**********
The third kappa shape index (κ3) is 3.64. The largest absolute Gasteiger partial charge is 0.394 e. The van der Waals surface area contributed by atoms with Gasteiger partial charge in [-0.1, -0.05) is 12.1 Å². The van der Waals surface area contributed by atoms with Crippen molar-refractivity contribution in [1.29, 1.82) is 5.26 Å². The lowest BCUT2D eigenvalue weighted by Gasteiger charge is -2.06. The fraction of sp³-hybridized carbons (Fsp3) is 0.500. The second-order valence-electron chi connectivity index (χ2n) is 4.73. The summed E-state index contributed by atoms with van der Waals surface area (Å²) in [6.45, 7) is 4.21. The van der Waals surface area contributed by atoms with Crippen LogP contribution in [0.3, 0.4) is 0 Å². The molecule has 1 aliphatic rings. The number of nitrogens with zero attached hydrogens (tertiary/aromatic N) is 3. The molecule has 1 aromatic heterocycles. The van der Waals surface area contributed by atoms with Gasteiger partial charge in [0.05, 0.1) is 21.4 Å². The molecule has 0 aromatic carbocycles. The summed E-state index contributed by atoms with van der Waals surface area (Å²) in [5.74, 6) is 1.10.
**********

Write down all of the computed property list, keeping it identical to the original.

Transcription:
The third kappa shape index (κ3) is 3.64. The largest absolute Gasteiger partial charge is 0.394 e. The van der Waals surface area contributed by atoms with Gasteiger partial charge in [-0.1, -0.05) is 12.1 Å². The van der Waals surface area contributed by atoms with Crippen molar-refractivity contribution in [1.29, 1.82) is 5.26 Å². The lowest BCUT2D eigenvalue weighted by Gasteiger charge is -2.06. The fraction of sp³-hybridized carbons (Fsp3) is 0.500. The second-order valence-electron chi connectivity index (χ2n) is 4.73. The summed E-state index contributed by atoms with van der Waals surface area (Å²) in [6.45, 7) is 4.21. The van der Waals surface area contributed by atoms with Crippen LogP contribution in [0.3, 0.4) is 0 Å². The molecule has 1 aliphatic rings. The number of nitrogens with zero attached hydrogens (tertiary/aromatic N) is 3. The molecule has 1 aromatic heterocycles. The van der Waals surface area contributed by atoms with Gasteiger partial charge in [0.05, 0.1) is 21.4 Å². The molecule has 0 aromatic carbocycles. The summed E-state index contributed by atoms with van der Waals surface area (Å²) in [5.74, 6) is 1.10.